Duke University's Fuqua School of Business marketing doctoral student Peggy Liu and Fuqua marketing professor Gavan Fitzsimons led a team that conducted multiple experiments into how people choose between healthy and unhealthy food options when they are picking for both themselves and another person.
Liu said that they wanted to understand if food choices would change if they were picking a dish or snack for themselves and an average-sized person versus themselves and an overweight person.
In one of the studies, participants were asked to choose a snack option of either wheat crackers or chocolate chip cookies for themselves and a person they had just met.
In some cases, the recently introduced woman appeared as her normal size (wearing a size 0-2). In other situations, the woman was wearing a body suit that appeared to increase her weight by nearly 65 pounds (making her closer to a size 16).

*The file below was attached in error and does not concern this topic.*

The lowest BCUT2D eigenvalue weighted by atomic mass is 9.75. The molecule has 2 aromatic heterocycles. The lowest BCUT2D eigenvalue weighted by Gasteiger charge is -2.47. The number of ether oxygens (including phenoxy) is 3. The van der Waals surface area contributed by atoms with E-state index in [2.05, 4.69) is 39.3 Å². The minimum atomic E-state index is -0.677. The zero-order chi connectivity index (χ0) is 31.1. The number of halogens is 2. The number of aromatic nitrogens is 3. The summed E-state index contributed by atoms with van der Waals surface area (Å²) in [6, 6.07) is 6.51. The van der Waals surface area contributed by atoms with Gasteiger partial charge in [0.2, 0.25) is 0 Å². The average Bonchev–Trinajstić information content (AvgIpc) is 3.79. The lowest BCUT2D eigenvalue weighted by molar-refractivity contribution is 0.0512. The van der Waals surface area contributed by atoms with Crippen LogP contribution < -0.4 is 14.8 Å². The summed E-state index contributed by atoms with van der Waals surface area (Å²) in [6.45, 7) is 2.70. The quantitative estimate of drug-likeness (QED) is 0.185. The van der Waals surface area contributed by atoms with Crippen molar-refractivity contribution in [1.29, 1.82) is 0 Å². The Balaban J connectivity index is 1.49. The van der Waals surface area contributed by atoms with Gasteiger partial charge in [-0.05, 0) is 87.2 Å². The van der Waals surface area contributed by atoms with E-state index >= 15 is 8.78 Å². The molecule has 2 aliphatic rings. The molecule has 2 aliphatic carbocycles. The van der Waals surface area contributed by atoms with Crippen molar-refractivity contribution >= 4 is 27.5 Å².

Researchers discovered most participants (almost 60 percent) would choose the same snack for themselves and the woman when she appeared overweight. When the woman appeared her normal size, participants only choose the same snack about 30 percent of the time.
When picking for themselves and the overweight women, participants didn't overwhelmingly choose one particular snack over the other (about 30 percent chose cookies and about 30 percent selected wheat crackers).
The study has been published in the journal Organizational Behavior and Human Decision Processes.